The sun had barely risen by the time Merenia’s carriage pulled up to the castle gates and she stepped out cane-first. She took her time addressing the guards and informing them that she required an audience with the king as a matter of urgency.
Gillireth had not slept all night. Sleep had well evaded him after losing Calysta, and her memory would frequently haunt him in his bedchamber on his most restless nights. Dechar’s escape had made her vision all the more real of late. There she was, the long-burning candles lighting upon her red gown. He was lying in bed, his shoulders propped up against the elaborate headboard, and her legs were wrapped around his bare midsection. She was as young and as fresh as she had ever been. She gazed at him with eyes like gilded flames, lights which had long been extinguished in his world.
“You’re so beautiful,” Gillireth croaked out a whisper. “So lovely,” he caressed her hips. “Why did you leave me, my dear?”
“I did not leave you. I was taken. From you. By you. Stolen.”
The king was given to a sudden rage. “I would still have you if that creature had not come between us! We could have been happy! We could have LIVED! That beast stole everything from us, all our hopes, all our dreams!” the words foamed from his mangled jaw.
Calysta remained still as her gaze dashed back and forth across her husband’s face. “I recall a time at which all your hopes and dreams rode on the coming of your child.”
“That was before I knew he was a monster!”
Calysta hushed him and traced the line of his scar with her delicate fingers. “A monster like me? You know that I died willingly for my son. I would have given myself a thousand times over for him. Will you not stop until we are both ghosts tormenting you in the night?”
Gillireth felt what remained of his soul turn to glass. “You’re not a ghost,” he shook his head. “You’re a memory.”
“But my dear, when it comes to these grievous recollections of the departed, is there truly any difference?” She grasped his palm in her sprightly hands and kissed it before fading from his mind like smoke in the air.
A guard had appeared a minute prior to the conclusion of Gillireth’s apparition, but he had been intimidated by the king’s outbursts which could be heard all too clearly from outside the door. He took the opportunity afforded to him by the silence to inform the king of Merenia’s return.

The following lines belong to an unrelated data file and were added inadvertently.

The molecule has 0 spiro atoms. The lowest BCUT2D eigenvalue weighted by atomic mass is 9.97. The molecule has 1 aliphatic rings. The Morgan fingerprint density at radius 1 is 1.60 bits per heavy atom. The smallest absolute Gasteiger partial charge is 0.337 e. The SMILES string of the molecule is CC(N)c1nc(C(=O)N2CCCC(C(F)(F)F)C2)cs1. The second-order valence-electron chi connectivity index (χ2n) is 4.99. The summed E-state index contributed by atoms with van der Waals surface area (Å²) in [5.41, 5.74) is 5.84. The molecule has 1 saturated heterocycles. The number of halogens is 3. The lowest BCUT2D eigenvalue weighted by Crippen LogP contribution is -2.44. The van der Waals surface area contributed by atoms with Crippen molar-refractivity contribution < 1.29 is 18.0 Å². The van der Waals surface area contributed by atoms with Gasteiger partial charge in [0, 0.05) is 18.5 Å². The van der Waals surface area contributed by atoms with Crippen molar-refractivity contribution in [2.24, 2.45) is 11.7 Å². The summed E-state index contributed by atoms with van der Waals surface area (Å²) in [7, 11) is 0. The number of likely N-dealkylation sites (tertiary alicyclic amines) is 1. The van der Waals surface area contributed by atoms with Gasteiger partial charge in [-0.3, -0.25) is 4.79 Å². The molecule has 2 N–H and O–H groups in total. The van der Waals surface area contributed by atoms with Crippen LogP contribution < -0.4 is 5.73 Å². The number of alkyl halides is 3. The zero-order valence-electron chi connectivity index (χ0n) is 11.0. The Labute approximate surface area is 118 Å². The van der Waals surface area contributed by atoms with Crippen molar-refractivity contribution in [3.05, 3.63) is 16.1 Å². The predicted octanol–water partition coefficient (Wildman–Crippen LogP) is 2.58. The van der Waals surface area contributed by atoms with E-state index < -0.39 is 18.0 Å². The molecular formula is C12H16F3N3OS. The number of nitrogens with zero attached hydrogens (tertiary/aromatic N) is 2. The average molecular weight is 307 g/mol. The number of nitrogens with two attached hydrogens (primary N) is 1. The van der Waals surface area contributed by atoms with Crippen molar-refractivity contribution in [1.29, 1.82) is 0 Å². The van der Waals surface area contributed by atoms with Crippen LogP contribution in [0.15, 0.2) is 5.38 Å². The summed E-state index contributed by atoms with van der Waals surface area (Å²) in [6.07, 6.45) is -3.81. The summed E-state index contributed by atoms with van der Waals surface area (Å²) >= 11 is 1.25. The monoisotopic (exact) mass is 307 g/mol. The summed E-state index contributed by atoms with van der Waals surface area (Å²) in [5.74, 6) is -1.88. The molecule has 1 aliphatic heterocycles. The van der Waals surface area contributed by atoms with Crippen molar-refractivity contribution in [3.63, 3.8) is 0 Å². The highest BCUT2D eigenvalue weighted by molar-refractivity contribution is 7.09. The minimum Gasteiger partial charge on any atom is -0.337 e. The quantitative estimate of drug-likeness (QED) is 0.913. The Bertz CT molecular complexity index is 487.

Gillireth snapped back to his usual self. “She’s back? From where? I thought that that wrinkled bat had gone off in the woods to die of age like a proper old dame.”
“She says she brings urgent news for you, sire. All the way from Stromton. About the escaped wolf, she says.”
“What? Tell her I’ll be right there.” He dressed in haste and met her just inside the tall wooden doors. “What the hell were you doing in Stromton?”
“They had a festival… which is not expressly what brought me there. It so happens that Fate told me I would meet your niece Oliana there, which I did.” She opened her satchel and brought out a single auburn hair. Gillireth thought little of it, dismissing it as one of her peculiarities.
“And why did you not tell me what you were up to? I suppose I can’t expect an old bag like you to have killed her for me?”
“Killed her, no. But through her, I was able to gain information on Dechar.”
“Your son,” she looked at him sternly.
“Dechar. If he must have a name, at least he is named after his fellow beasts. It is for his sake I have broken them, after all. Fate is a poetic one.”
“That she is. Oliana has made company with Alfarian trespassers and thieves. I told her to stay with them, while Dechar will soon have moved on to his ancestral lands with the she-wolf. They are stronger than you think, and I have done you a great service in separating them for you.”
“Separating them? I would have it so that they were together, to slay the girl and capture the wolf at once by the hands of that giant!”
“You do not understand the forces that you are up against. A healing spring, a faerie, a flying horse! I have seen that the girl has a connection with creatures I did not know existed, magical ones which offer her protection. And as for Dechar, he does not yet believe in himself, but when he learns to embrace his destiny--”
“He will not live long enough for that. I’ll send the giant to get him right away.”
“I would have to advise against such.”
“Why?” Gillireth became increasingly agitated. “I swear woman, sometimes I’m not sure of whose side you’re on.”
“The reason is simple. I happen to know that Oliana is still not so far from Stromton. Dechar could be anywhere in the whole of Dechi country. If the giant slays Oliana, then you can send him on, but being slow to travel as he is, I cannot imagine his being very useful for that errand. You might even consider capturing your niece and using her as bait. But if you hope to retrieve your son without that leverage, you would do better to make a more… unusual alliance. And if all else fails, I have an even more interesting method--”
“I suppose you could be right. What sort of alliance do you have in mind?”
The wooden doors blew wide open without warning as a chilling, flurry-filled gust entered, nearly knocking the king and his mystic to the ground.
“He’s here,” Gillireth smirked hideously as he gazed up at the mighty frost giant wrestling his shackles.
END PART I
(Part II will still begin on the 44th page of this work, but in first person)